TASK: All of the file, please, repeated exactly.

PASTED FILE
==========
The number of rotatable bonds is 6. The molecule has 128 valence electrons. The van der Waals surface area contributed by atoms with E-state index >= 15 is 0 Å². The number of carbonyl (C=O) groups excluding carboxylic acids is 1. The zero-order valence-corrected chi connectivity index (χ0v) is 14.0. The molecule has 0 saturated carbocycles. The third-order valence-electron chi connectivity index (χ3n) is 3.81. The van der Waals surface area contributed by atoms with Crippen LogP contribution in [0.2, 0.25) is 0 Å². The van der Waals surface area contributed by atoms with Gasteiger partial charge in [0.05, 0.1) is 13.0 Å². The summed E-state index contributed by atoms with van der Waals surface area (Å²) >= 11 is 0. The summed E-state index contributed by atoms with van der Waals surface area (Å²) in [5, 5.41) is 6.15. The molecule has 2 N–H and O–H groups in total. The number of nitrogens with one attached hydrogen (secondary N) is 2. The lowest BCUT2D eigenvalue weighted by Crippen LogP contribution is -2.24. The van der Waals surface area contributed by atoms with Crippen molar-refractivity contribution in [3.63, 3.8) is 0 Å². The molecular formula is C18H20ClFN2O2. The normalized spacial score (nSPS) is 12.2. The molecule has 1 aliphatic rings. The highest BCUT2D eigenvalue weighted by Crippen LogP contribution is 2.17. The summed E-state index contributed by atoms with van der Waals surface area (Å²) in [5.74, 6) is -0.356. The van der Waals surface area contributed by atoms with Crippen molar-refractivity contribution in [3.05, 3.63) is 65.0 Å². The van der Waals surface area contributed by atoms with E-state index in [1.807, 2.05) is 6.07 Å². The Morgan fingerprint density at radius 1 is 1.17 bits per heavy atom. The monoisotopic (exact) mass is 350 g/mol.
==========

The number of rotatable bonds is 6. The molecule has 128 valence electrons. The van der Waals surface area contributed by atoms with E-state index >= 15 is 0 Å². The number of carbonyl (C=O) groups excluding carboxylic acids is 1. The zero-order valence-corrected chi connectivity index (χ0v) is 14.0. The molecule has 0 saturated carbocycles. The third-order valence-electron chi connectivity index (χ3n) is 3.81. The van der Waals surface area contributed by atoms with Crippen LogP contribution in [0.2, 0.25) is 0 Å². The van der Waals surface area contributed by atoms with Gasteiger partial charge in [0.05, 0.1) is 13.0 Å². The summed E-state index contributed by atoms with van der Waals surface area (Å²) >= 11 is 0. The summed E-state index contributed by atoms with van der Waals surface area (Å²) in [5, 5.41) is 6.15. The molecule has 2 N–H and O–H groups in total. The number of nitrogens with one attached hydrogen (secondary N) is 2. The lowest BCUT2D eigenvalue weighted by Crippen LogP contribution is -2.24. The van der Waals surface area contributed by atoms with Crippen molar-refractivity contribution in [3.63, 3.8) is 0 Å². The molecular formula is C18H20ClFN2O2. The normalized spacial score (nSPS) is 12.2. The molecule has 1 aliphatic rings. The highest BCUT2D eigenvalue weighted by Crippen LogP contribution is 2.17. The summed E-state index contributed by atoms with van der Waals surface area (Å²) in [5.74, 6) is -0.356. The van der Waals surface area contributed by atoms with Crippen molar-refractivity contribution in [3.05, 3.63) is 65.0 Å². The van der Waals surface area contributed by atoms with E-state index in [1.807, 2.05) is 6.07 Å². The Morgan fingerprint density at radius 1 is 1.17 bits per heavy atom. The monoisotopic (exact) mass is 350 g/mol.